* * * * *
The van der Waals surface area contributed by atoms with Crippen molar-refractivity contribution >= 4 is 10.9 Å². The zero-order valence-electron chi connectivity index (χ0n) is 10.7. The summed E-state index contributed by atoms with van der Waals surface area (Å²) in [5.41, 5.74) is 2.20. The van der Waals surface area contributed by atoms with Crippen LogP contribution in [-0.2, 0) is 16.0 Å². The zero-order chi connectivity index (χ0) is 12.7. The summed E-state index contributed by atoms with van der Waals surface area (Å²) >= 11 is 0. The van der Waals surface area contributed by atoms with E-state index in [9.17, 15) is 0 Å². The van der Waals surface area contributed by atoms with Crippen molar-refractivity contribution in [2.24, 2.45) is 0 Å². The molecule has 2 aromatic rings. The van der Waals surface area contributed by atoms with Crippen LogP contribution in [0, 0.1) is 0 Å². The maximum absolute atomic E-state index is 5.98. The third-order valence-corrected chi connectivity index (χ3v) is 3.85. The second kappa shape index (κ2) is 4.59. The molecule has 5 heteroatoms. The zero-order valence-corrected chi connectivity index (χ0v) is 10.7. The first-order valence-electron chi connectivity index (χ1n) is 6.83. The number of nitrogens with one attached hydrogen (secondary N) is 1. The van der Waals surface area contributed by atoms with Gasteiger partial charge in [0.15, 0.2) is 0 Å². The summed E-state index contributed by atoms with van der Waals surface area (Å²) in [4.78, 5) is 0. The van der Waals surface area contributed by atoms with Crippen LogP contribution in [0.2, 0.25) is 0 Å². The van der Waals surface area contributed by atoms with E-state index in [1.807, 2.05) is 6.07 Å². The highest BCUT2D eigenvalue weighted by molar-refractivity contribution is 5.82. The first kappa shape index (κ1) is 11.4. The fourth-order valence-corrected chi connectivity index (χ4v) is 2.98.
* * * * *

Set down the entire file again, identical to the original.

The van der Waals surface area contributed by atoms with Crippen molar-refractivity contribution >= 4 is 10.9 Å². The zero-order valence-electron chi connectivity index (χ0n) is 10.7. The summed E-state index contributed by atoms with van der Waals surface area (Å²) in [5.41, 5.74) is 2.20. The van der Waals surface area contributed by atoms with Crippen LogP contribution in [-0.2, 0) is 16.0 Å². The zero-order chi connectivity index (χ0) is 12.7. The summed E-state index contributed by atoms with van der Waals surface area (Å²) >= 11 is 0. The van der Waals surface area contributed by atoms with E-state index in [9.17, 15) is 0 Å². The van der Waals surface area contributed by atoms with Crippen molar-refractivity contribution in [2.24, 2.45) is 0 Å². The molecule has 2 aromatic rings. The van der Waals surface area contributed by atoms with Crippen LogP contribution in [0, 0.1) is 0 Å². The maximum absolute atomic E-state index is 5.98. The third-order valence-corrected chi connectivity index (χ3v) is 3.85. The second kappa shape index (κ2) is 4.59. The molecule has 5 heteroatoms. The zero-order valence-corrected chi connectivity index (χ0v) is 10.7. The first-order valence-electron chi connectivity index (χ1n) is 6.83. The number of nitrogens with one attached hydrogen (secondary N) is 1. The van der Waals surface area contributed by atoms with Gasteiger partial charge in [0.15, 0.2) is 0 Å². The summed E-state index contributed by atoms with van der Waals surface area (Å²) in [4.78, 5) is 0. The van der Waals surface area contributed by atoms with Crippen LogP contribution in [0.2, 0.25) is 0 Å². The van der Waals surface area contributed by atoms with E-state index in [1.807, 2.05) is 6.07 Å². The highest BCUT2D eigenvalue weighted by molar-refractivity contribution is 5.82. The first kappa shape index (κ1) is 11.4. The fourth-order valence-corrected chi connectivity index (χ4v) is 2.98.